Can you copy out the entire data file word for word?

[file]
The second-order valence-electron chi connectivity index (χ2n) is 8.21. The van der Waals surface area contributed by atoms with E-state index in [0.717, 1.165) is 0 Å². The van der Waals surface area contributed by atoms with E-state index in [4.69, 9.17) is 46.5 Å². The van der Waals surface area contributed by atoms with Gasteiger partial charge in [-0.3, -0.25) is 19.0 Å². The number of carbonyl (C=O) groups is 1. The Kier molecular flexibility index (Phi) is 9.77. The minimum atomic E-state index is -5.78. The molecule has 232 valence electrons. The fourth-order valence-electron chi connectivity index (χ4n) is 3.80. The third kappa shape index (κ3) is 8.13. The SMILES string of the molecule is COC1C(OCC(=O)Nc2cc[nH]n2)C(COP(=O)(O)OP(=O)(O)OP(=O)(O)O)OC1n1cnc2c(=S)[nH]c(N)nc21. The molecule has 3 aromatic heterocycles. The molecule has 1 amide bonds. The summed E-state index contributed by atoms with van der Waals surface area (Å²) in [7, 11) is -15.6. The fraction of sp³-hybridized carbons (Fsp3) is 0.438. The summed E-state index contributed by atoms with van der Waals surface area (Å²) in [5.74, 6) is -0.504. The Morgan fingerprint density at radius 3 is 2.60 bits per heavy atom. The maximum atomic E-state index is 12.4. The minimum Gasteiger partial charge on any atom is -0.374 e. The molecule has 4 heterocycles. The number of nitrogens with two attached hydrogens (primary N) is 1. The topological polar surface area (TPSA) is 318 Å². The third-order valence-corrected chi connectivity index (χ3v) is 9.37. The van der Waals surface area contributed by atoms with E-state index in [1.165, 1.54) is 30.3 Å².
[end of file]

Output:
The second-order valence-electron chi connectivity index (χ2n) is 8.21. The van der Waals surface area contributed by atoms with E-state index in [0.717, 1.165) is 0 Å². The van der Waals surface area contributed by atoms with E-state index in [4.69, 9.17) is 46.5 Å². The van der Waals surface area contributed by atoms with Gasteiger partial charge in [-0.3, -0.25) is 19.0 Å². The number of carbonyl (C=O) groups is 1. The Kier molecular flexibility index (Phi) is 9.77. The minimum atomic E-state index is -5.78. The molecule has 232 valence electrons. The fourth-order valence-electron chi connectivity index (χ4n) is 3.80. The third kappa shape index (κ3) is 8.13. The SMILES string of the molecule is COC1C(OCC(=O)Nc2cc[nH]n2)C(COP(=O)(O)OP(=O)(O)OP(=O)(O)O)OC1n1cnc2c(=S)[nH]c(N)nc21. The molecule has 3 aromatic heterocycles. The molecule has 1 amide bonds. The summed E-state index contributed by atoms with van der Waals surface area (Å²) in [7, 11) is -15.6. The fraction of sp³-hybridized carbons (Fsp3) is 0.438. The summed E-state index contributed by atoms with van der Waals surface area (Å²) in [5.74, 6) is -0.504. The Morgan fingerprint density at radius 3 is 2.60 bits per heavy atom. The maximum atomic E-state index is 12.4. The minimum Gasteiger partial charge on any atom is -0.374 e. The molecule has 4 heterocycles. The number of nitrogens with two attached hydrogens (primary N) is 1. The topological polar surface area (TPSA) is 318 Å². The third-order valence-corrected chi connectivity index (χ3v) is 9.37. The van der Waals surface area contributed by atoms with E-state index in [1.165, 1.54) is 30.3 Å².